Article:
Hidden in Plain Sight is a new series in which we take a new look at an established restaurant. In our lust for newness and our obsession with “bests,” the fantastic unsung places that make up the bulk of our city's dining sometimes get overlooked. Here we aim to acknowledge, examine and (often) celebrate those places.

In preparation for last week's review of Little Beast, I did a fair amount of eating around Eagle Rock and Highland Park in order to get the lay of the land, dining-wise. One of those meals keeps coming back to me: the vibrant pastas and creative vegetables at Maximiliano.

Andre Guerrero, who gave Eagle Rock the Oinkster and is also co-owner of downtown's fantastic Belgian beer bar, Little Bear, opened Maximiliano in Highland Park in October of 2011, and since then it's been quietly serving pasta and pizza in its high-ceilinged wedge of a room with red and white walls meant to evoke spaghetti-and-sauce as modern art.

The valet stand might seem a little out of place here, but you're unlikely to need it anyway. This is a neighborhood spot, albeit a fairly sleek one. And it provides something that every neighborhood needs: a great option for a cheap and delicious bowl of pasta.

Maximiliano serves a fantastic puttanesca, pungent with Kalamata olives, capers and anchovies (you can leave out the anchovies and actually get a version that's still quite tasty, though the funk of the fish gives it an extra allure). Guerrero is not a staunch traditionalist by any stretch, and he likes to add jalapeño to his pasta sauces. If chomping down on them is too much for you, they're easy to avoid, but they add an extra layer of flavor and a kick of heat that plays like the eccentric cousin of the red chili flakes usually found in Italian cooking.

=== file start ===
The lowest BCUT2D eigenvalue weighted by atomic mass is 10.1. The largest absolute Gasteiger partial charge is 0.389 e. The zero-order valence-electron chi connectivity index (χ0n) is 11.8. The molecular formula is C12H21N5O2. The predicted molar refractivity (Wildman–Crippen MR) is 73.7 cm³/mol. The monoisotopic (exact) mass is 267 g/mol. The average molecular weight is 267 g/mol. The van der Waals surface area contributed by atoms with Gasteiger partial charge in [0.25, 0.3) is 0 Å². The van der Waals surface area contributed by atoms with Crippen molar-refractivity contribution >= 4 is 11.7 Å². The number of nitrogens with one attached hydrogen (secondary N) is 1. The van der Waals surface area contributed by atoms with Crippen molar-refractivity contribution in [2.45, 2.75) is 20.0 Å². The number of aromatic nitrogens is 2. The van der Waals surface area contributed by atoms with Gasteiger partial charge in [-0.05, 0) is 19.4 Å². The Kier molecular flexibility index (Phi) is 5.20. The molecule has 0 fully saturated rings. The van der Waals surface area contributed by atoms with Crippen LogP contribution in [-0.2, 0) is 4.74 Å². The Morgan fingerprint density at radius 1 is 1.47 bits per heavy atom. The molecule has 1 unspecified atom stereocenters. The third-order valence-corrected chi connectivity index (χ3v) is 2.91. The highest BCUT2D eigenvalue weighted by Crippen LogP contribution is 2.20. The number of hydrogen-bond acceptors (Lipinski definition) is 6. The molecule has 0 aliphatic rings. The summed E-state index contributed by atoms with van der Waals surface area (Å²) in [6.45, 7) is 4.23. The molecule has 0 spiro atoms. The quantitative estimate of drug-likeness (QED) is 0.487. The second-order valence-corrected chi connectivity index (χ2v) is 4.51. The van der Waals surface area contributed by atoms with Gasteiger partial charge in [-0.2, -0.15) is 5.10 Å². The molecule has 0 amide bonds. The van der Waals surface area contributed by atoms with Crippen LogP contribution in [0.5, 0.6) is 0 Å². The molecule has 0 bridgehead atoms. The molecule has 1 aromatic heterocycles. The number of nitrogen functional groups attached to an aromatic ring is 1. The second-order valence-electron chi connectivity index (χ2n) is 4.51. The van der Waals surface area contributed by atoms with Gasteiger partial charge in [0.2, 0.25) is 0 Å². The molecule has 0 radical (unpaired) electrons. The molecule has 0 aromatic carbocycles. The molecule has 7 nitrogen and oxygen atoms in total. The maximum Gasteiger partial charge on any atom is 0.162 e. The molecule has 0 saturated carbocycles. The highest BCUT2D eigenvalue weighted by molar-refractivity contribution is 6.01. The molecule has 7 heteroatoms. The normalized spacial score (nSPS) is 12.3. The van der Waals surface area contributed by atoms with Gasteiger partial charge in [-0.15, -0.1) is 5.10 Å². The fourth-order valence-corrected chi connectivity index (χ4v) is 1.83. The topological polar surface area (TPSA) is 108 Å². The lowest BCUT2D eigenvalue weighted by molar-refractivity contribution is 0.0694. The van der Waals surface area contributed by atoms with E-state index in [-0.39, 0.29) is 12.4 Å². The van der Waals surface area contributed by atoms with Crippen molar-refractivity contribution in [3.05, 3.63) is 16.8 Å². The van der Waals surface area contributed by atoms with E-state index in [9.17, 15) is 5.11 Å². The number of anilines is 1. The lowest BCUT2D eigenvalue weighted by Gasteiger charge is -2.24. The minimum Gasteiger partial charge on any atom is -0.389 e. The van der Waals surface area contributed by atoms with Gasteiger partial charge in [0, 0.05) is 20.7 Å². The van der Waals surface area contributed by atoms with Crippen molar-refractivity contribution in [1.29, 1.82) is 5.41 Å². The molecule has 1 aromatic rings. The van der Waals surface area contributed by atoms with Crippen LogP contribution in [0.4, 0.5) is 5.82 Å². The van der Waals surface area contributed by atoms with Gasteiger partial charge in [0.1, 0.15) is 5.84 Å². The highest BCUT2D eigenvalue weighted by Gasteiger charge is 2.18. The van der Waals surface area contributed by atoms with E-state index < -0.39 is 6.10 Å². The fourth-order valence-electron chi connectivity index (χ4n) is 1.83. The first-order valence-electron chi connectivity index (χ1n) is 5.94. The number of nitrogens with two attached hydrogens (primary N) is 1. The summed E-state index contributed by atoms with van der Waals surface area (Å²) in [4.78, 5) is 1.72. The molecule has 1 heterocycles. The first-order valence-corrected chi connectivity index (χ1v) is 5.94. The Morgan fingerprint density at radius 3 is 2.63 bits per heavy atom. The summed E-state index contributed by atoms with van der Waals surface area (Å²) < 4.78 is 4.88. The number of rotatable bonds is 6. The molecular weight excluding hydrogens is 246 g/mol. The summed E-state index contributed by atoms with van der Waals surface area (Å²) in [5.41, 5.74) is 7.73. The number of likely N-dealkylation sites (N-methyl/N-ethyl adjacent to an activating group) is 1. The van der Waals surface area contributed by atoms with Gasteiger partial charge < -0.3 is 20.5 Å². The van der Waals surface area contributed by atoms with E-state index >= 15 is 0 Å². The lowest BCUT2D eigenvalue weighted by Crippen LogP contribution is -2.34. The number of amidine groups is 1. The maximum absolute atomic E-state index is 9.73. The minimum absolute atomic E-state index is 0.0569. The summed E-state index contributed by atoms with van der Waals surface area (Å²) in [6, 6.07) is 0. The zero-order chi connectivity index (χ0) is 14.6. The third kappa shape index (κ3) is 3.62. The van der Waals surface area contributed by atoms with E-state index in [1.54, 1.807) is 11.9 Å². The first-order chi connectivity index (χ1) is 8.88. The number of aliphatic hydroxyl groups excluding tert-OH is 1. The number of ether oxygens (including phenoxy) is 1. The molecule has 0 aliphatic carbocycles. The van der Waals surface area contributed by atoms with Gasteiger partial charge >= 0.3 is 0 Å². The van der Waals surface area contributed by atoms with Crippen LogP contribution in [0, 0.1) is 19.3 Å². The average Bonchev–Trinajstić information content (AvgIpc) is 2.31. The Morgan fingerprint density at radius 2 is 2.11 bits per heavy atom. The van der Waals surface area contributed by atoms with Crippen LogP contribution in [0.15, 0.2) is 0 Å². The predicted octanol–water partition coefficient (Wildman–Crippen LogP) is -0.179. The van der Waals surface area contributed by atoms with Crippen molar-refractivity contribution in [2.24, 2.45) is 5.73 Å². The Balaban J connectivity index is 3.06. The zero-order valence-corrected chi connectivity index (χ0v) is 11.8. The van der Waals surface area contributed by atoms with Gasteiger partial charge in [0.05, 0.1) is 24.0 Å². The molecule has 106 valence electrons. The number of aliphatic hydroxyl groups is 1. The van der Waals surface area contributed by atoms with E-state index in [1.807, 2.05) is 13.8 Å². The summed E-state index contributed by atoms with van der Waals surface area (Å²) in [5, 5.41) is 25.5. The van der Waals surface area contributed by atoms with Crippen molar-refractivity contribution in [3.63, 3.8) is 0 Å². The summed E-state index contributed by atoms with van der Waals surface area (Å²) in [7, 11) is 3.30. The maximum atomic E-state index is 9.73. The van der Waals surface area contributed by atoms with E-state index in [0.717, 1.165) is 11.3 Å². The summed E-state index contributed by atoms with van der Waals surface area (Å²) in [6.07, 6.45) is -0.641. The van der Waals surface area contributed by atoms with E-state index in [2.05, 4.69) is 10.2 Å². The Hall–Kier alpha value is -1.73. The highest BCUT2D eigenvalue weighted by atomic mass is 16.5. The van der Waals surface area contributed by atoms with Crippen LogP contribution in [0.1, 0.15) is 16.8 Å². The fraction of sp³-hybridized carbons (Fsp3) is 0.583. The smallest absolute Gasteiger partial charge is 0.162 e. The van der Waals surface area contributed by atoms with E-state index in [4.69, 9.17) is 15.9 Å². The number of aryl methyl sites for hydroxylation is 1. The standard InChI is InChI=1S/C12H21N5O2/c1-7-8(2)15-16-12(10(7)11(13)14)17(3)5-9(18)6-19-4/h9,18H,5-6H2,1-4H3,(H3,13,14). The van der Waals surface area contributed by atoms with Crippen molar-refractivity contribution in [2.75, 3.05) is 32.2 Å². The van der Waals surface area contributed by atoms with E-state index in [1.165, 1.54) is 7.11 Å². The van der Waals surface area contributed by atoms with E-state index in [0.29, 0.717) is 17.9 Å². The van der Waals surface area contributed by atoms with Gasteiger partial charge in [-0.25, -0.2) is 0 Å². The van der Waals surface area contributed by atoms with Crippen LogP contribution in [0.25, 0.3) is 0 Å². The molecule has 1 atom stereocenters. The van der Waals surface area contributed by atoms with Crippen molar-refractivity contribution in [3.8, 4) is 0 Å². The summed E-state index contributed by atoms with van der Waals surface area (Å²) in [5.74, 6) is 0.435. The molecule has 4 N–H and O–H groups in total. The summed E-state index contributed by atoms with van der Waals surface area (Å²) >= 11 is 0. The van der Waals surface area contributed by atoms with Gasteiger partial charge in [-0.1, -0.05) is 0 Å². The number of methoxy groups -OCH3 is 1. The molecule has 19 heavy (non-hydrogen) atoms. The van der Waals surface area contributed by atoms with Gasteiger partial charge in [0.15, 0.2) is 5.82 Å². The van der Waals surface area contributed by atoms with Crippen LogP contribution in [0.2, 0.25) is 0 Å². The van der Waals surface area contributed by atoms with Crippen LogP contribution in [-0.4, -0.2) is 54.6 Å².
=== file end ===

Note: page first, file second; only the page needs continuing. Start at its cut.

There's jalapeño in the orecchietti sauce as well, along with fennel sausage, kale, and enough heirloom cherry tomatoes to give the dish a sweet red-sauce base. Neighborhood pasta joints often struggle with imbuing their dishes with the layers of flavor that makes them worth going out and paying for, but here they're complex and comforting.

There is pizza as well, with fun toppings like ricotta, preserved lemon and wild arugula. They're cooked in a red-tiled Marsal pizza oven that anchors the back of the room. The crust is super thin, and the flavors are good, but this isn't pizza I'd drive out of my way to eat.

Vegetables are great though — roast fennel with sauteed shallots, bacon and Gruyere cheese, or cauliflower with cider vinegar and pistachio pesto. And I would drive out of my way for Maximiliano's beer selection, which featured craft brews on tap and in the bottle, and is way geekier than you might expect to find at a pizza joint. The wine list is funky and affordable as well, obviously picked to pair with the food rather than going the much easier route of what's easy to sell.

A meal for three with wine, beer and sides came in at well under $100, a welcome change from other neighborhood spots I've visited of late. Maximiliano is one of those restaurants that could easily become a staple — pasta that's better than you'd make at home and only fractionally more expensive.

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